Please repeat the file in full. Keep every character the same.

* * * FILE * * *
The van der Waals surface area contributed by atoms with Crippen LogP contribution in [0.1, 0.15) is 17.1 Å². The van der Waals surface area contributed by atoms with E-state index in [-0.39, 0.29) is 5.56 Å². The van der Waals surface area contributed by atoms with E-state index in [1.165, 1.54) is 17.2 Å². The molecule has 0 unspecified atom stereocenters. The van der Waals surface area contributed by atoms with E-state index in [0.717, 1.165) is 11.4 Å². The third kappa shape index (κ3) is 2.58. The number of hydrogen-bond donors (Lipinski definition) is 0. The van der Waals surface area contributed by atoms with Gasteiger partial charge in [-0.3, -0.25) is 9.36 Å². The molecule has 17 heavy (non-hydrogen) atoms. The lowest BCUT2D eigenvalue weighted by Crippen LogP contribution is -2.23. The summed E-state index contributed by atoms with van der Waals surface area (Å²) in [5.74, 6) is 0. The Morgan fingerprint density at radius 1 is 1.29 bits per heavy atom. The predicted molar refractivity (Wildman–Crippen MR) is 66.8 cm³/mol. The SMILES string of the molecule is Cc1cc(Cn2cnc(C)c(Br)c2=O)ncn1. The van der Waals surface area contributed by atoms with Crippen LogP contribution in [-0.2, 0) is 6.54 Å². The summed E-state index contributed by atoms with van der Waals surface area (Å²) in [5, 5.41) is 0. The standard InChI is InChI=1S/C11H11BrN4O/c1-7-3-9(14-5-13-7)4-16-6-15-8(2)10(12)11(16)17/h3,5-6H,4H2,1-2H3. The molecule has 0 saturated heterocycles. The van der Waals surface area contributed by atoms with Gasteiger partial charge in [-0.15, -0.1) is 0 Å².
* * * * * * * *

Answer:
The van der Waals surface area contributed by atoms with Crippen LogP contribution in [0.1, 0.15) is 17.1 Å². The van der Waals surface area contributed by atoms with E-state index in [-0.39, 0.29) is 5.56 Å². The van der Waals surface area contributed by atoms with E-state index in [1.165, 1.54) is 17.2 Å². The molecule has 0 unspecified atom stereocenters. The van der Waals surface area contributed by atoms with E-state index in [0.717, 1.165) is 11.4 Å². The third kappa shape index (κ3) is 2.58. The number of hydrogen-bond donors (Lipinski definition) is 0. The van der Waals surface area contributed by atoms with Gasteiger partial charge in [-0.3, -0.25) is 9.36 Å². The molecule has 17 heavy (non-hydrogen) atoms. The lowest BCUT2D eigenvalue weighted by Crippen LogP contribution is -2.23. The summed E-state index contributed by atoms with van der Waals surface area (Å²) in [5.74, 6) is 0. The Morgan fingerprint density at radius 1 is 1.29 bits per heavy atom. The predicted molar refractivity (Wildman–Crippen MR) is 66.8 cm³/mol. The SMILES string of the molecule is Cc1cc(Cn2cnc(C)c(Br)c2=O)ncn1. The van der Waals surface area contributed by atoms with Crippen LogP contribution in [-0.2, 0) is 6.54 Å². The summed E-state index contributed by atoms with van der Waals surface area (Å²) in [5, 5.41) is 0. The standard InChI is InChI=1S/C11H11BrN4O/c1-7-3-9(14-5-13-7)4-16-6-15-8(2)10(12)11(16)17/h3,5-6H,4H2,1-2H3. The molecule has 0 saturated heterocycles. The van der Waals surface area contributed by atoms with Gasteiger partial charge in [-0.15, -0.1) is 0 Å².